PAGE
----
How immigrants are redefining 'American' in Southern California

Quote of the moment: On immigrant heroes and villains

A post this morning addressed this week's media coverage of key players in the Los Angeles arson drama: The suspected arsonist and his fraud suspect mother, both German nationals, and the man who nabbed him, a Sheriff's Department reservist born in Iran.

Had the immigrant background of the hero, part-time deputy and full-time cop Shervin Lalezary, been swept under the rug, a post on the AlterNet site asked? And in reverse, had media coverage of the immigration status of suspects Harry Burkhart and his mother Dorothee, who is wanted for fraud in Germany (and also happens to be undocumented) been way overblown?

I explained some of the rationale behind covering the immigration aspect of the arson suspect's story in the post, which has been making the rounds on Twitter. Then I saw this tweet from reader James Fujita @jim61773, which made me smile:


When the hero is an immigrant - and the suspect is foreign-born, too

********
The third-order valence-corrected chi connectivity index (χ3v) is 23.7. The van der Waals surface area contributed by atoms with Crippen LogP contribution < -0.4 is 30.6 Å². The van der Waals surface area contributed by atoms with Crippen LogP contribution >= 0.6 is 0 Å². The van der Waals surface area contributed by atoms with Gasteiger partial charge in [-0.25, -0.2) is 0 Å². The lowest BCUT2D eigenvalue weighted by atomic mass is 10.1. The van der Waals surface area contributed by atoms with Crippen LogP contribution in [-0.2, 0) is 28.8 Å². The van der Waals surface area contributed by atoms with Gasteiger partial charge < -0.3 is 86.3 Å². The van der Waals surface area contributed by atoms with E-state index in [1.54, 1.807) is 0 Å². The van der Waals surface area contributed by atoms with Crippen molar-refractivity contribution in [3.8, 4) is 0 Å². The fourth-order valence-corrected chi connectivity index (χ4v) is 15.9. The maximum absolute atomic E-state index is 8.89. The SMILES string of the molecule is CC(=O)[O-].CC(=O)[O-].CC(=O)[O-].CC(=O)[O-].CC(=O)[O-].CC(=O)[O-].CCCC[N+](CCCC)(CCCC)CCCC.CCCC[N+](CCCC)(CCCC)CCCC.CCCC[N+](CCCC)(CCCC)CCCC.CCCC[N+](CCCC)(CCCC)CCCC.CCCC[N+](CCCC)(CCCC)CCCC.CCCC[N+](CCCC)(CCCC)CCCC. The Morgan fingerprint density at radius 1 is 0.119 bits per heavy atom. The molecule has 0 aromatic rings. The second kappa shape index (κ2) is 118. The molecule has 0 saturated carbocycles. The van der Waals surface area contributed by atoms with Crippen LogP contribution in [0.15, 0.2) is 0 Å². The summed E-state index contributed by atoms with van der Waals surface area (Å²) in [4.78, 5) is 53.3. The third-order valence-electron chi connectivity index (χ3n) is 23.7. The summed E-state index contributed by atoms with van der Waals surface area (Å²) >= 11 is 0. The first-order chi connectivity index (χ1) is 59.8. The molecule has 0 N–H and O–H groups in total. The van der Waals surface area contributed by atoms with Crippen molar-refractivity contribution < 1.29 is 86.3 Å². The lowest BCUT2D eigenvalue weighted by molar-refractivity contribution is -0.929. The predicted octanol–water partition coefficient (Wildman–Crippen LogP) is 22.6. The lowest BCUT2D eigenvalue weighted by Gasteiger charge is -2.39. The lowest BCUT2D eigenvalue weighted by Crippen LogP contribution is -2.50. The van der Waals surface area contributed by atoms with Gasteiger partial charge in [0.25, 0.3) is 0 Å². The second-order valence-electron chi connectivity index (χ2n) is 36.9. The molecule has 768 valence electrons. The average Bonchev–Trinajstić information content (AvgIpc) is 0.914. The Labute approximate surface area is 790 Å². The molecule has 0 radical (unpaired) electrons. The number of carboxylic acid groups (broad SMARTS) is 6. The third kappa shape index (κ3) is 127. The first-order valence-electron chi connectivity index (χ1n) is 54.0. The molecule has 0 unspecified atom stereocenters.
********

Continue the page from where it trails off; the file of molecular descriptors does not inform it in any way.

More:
A short piece that appeared on AlterNet made an interesting point about how media handled the story of Shervin Lalezary, the attorney and Los Angeles County Sheriff's reservist who made the traffic stop that netted suspected mass arsonist Harry Burkhart on Monday.

Both men are foreign-born. Lalezary was born in Iran and is an immigrant to the United States. Burkhart is a German national reportedly born in Chechnya. He had spent some time living in the U.S., although he held a non-immigrant visa. His mother Dorothee Burkhart, who became part of the story as she went to court Tuesday on fraud charges and faces extradition to Germany, is undocumented. It's unclear how long she had been living here without a visa.

Why, Maurice Belanger asks in the AlterNet post, was so much made of the Burkharts' immigration status, while there was little mention of Lalezary's immigrant background? He writes: